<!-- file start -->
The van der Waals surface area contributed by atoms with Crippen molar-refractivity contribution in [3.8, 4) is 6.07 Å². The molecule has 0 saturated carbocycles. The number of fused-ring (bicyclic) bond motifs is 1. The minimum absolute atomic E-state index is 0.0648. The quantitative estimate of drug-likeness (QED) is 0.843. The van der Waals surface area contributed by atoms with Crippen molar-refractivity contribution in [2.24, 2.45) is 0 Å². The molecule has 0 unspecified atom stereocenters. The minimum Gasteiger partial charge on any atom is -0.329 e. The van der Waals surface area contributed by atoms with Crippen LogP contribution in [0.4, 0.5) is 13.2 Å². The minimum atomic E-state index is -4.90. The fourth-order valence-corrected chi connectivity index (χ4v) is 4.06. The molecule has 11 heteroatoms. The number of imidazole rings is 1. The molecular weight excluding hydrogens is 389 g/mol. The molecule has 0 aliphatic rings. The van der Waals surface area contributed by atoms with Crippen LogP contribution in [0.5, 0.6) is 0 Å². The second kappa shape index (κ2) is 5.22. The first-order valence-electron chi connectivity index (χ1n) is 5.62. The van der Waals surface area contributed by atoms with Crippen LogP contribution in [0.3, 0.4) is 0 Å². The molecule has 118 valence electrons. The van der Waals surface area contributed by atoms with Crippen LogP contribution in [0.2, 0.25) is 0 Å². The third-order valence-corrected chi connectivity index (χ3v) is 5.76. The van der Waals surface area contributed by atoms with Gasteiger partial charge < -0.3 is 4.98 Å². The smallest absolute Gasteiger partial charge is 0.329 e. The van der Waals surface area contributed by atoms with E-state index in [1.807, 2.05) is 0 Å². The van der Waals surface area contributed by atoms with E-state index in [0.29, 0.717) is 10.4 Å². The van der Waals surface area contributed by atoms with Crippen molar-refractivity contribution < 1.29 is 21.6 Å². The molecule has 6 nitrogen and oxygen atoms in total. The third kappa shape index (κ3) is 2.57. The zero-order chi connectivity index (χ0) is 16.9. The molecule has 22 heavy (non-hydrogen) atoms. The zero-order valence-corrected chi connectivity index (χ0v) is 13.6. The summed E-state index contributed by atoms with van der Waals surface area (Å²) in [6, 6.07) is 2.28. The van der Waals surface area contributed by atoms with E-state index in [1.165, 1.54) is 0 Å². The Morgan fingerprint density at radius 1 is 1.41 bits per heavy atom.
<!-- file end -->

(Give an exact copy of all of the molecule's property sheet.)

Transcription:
The van der Waals surface area contributed by atoms with Crippen molar-refractivity contribution in [3.8, 4) is 6.07 Å². The molecule has 0 saturated carbocycles. The number of fused-ring (bicyclic) bond motifs is 1. The minimum absolute atomic E-state index is 0.0648. The quantitative estimate of drug-likeness (QED) is 0.843. The van der Waals surface area contributed by atoms with Crippen molar-refractivity contribution in [2.24, 2.45) is 0 Å². The molecule has 0 unspecified atom stereocenters. The minimum Gasteiger partial charge on any atom is -0.329 e. The van der Waals surface area contributed by atoms with Crippen LogP contribution in [0.4, 0.5) is 13.2 Å². The minimum atomic E-state index is -4.90. The fourth-order valence-corrected chi connectivity index (χ4v) is 4.06. The molecule has 11 heteroatoms. The number of imidazole rings is 1. The molecular weight excluding hydrogens is 389 g/mol. The molecule has 0 aliphatic rings. The van der Waals surface area contributed by atoms with Crippen LogP contribution in [0.5, 0.6) is 0 Å². The second kappa shape index (κ2) is 5.22. The first-order valence-electron chi connectivity index (χ1n) is 5.62. The van der Waals surface area contributed by atoms with Crippen LogP contribution in [0.3, 0.4) is 0 Å². The molecule has 118 valence electrons. The van der Waals surface area contributed by atoms with Crippen LogP contribution in [0.2, 0.25) is 0 Å². The third-order valence-corrected chi connectivity index (χ3v) is 5.76. The van der Waals surface area contributed by atoms with Gasteiger partial charge < -0.3 is 4.98 Å². The smallest absolute Gasteiger partial charge is 0.329 e. The van der Waals surface area contributed by atoms with E-state index in [1.807, 2.05) is 0 Å². The van der Waals surface area contributed by atoms with E-state index in [0.29, 0.717) is 10.4 Å². The van der Waals surface area contributed by atoms with Crippen molar-refractivity contribution < 1.29 is 21.6 Å². The molecule has 6 nitrogen and oxygen atoms in total. The third kappa shape index (κ3) is 2.57. The zero-order chi connectivity index (χ0) is 16.9. The molecule has 22 heavy (non-hydrogen) atoms. The zero-order valence-corrected chi connectivity index (χ0v) is 13.6. The summed E-state index contributed by atoms with van der Waals surface area (Å²) in [6, 6.07) is 2.28. The van der Waals surface area contributed by atoms with E-state index in [1.165, 1.54) is 0 Å². The Morgan fingerprint density at radius 1 is 1.41 bits per heavy atom.